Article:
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Key risks and opportunities in Q4 2020

After the mechanical recovery phase generated by the reopening of the economies, which lasted until the end of August, the recovery from current levels of activity looks set to be more laborious. Meanwhile, Covid-19 cases are picking up rapidly in Europe, and the sectors most affected by mobility restrictions and physical distancing cannot go back to normal, hampering the last phase of gross domestic product recovery.




Key risk in Q4: fiscal policy

Against this backdrop, withdrawal of fiscal stimulus remains the top macroeconomic policy risk and it is premature to worry about excessive public debt in developed economies. In the long term, history shows that almost every reflation attempt by governments eventually works, but we are still at the stage where deflation is the overwhelming structural force.

Market leadership holds

With the probability of the economy surprising to the upside rather slim at this stage, we would refrain from calling a shift of leadership to value and cyclical stocks. We would also strongly argue against an idea of a stock market bubble in the U.S. Technology space. Admittedly, some relative charts are rather extended from a historical perspective, but we would rather concentrate on what we believe underpins the last decade’s leadership before we call a structural reversal.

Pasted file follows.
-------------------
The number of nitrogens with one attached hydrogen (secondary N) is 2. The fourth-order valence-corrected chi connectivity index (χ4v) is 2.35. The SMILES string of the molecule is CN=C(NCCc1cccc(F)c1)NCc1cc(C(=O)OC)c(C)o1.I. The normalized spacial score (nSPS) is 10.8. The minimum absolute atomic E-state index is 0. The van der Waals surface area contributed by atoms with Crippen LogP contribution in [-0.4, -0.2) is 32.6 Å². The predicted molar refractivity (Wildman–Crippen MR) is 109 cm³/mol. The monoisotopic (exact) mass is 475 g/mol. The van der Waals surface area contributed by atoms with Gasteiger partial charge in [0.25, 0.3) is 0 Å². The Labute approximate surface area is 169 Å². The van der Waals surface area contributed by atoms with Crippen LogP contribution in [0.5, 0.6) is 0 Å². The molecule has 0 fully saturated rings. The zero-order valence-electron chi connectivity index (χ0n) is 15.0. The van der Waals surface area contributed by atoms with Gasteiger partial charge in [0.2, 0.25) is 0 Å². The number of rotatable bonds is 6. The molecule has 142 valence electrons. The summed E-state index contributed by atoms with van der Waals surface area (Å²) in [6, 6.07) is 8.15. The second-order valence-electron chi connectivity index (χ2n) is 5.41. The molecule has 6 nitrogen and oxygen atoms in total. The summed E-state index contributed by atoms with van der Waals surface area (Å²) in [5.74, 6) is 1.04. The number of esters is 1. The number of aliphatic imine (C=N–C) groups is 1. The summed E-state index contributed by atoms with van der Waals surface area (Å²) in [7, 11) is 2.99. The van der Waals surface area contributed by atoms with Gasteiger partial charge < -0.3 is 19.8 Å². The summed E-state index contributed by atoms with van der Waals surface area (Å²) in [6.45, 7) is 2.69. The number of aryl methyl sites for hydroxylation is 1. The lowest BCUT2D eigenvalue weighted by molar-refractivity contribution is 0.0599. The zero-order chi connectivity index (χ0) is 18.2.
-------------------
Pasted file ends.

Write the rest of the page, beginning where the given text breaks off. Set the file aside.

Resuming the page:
The US presidential election - an external shock

We are, of course, still subjected to potential external shocks, and the outcome of the U.S. presidential election on 3 November is one of them. The scenario of a result so close that it is contested seems the worst. A Democrat wave could accelerate the process of merging monetary and fiscal policies and might lead to a reversal in favour of value stocks and small caps. Anything is possible, although online betting is giving Joe Biden the win at the time of writing.

If you want to learn more about our investment approach, get in touch with us.